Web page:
I used to think that hospitality involved dinner parties, such was my limited understanding of the concept. So I thought that I didn’t show hospitality since I didn’t like dinner parties. Then a couple of months ago a fellow parishioner told me what a hospitable presence I was at church. Normally I would have brushed off this comment thinking about hospitable in the old way. But I decided that she was observing something I was oblivious to.

I actually resorted to the dictionary(we know I am a retired English professor after all) to find out the broader definition of the word. I learned that it had a much broader meaning, suggesting a welcoming attitude, especially to the stranger. It turns out that the woman at church was accurately describing my outgoing behavior at church where my husband is the head greeter and usher at our Mass.

We came to Catholicism from a large Protestant church where we were expected to greet one another and get to know one another. We even wore name tags to facilitate the fellowship. I didn’t realize that Catholics in New England often didn’t know the names of the people around them. So naturally I kept introducing myself to whoever sat down near me. By and large people were very glad to connect; they just weren’t used to it. So I was being hospitable without realizing it!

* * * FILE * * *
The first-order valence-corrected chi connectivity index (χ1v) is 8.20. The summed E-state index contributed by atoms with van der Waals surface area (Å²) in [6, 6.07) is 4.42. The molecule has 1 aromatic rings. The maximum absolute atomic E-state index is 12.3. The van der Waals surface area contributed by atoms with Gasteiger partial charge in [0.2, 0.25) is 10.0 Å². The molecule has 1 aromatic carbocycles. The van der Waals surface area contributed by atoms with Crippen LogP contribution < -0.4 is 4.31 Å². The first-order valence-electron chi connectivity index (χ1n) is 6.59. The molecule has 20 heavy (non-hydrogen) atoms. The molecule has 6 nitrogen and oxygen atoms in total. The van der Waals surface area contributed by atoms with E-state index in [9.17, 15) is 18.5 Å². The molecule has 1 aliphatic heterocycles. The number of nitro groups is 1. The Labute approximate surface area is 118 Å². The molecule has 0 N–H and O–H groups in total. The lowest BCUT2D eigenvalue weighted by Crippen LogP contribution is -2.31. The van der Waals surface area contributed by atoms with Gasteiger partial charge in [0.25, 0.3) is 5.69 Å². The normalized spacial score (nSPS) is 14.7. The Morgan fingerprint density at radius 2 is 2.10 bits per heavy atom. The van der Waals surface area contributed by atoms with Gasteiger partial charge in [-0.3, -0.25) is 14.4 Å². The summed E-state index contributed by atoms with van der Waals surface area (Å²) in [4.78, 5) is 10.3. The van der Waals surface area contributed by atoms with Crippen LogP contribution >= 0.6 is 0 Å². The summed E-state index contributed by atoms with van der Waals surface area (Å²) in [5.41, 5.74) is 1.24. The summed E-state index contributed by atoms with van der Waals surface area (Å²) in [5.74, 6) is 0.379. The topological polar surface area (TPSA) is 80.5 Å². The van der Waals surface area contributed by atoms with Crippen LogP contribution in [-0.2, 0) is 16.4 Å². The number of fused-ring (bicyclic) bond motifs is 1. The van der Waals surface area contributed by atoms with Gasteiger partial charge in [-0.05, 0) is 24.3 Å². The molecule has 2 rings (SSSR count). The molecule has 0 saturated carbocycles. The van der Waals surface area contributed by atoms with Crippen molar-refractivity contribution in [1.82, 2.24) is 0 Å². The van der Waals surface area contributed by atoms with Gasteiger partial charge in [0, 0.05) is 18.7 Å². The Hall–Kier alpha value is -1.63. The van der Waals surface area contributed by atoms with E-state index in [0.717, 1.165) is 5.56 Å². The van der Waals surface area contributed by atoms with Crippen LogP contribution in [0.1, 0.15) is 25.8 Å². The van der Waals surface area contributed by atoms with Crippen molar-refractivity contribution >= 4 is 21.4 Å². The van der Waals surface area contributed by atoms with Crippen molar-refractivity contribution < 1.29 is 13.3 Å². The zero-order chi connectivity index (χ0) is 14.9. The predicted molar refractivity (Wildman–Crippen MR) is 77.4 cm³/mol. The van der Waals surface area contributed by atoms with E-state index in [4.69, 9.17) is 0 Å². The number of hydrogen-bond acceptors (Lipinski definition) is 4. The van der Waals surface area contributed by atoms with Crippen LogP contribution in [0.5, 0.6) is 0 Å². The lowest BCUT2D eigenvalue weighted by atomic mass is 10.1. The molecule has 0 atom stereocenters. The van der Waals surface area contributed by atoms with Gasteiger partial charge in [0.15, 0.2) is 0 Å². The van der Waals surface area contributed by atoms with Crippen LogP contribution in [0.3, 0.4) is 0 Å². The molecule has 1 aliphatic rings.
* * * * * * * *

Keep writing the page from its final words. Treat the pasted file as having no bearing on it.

In the photo above, my beloved cousin Susan is welcoming me into her dollhouse play set. She is introducing me to the little stove and how it “cooks”.ย  I do the same on Sundays, welcoming new attendees and showing them around our sanctuary. May we all greet the newcomer, stranger or foreigner with such tender hospitality as Susan is showing me.


7 thoughts on “Hospitality

  1. I enjoyed reading your story here and of course , the message too. I take a lot of interest in researching the reasons why people choose the faith they practice. Most people never question the religion or faith they were raised in or born into. That, to me shows the dogmatic style of choosing common to most men. What was the main reason for leaving the protestant church for Catholicism if I may ask?


    1. I think we actually joined Catholicism because of a particular parish in Hartford, St. Patrick and St. Anthony, run by Franciscan Friars who are dedicated to the poor and marginalized of society. I disagree with much of institutional Catholicism, but find the Eucharist truly nourishing as I watch every kind of person on the planet come forward to share in Christ’s love.

      Liked by 1 person

  2. Funny about hospitality at my church many of use have be told to get up and greet your neighbor, it must be a New England thing , when inTampa I visit a neighborhood church and before the service everyone is greeting everyone and if your a new face look out ๐Ÿ™‚ must be a southern thing


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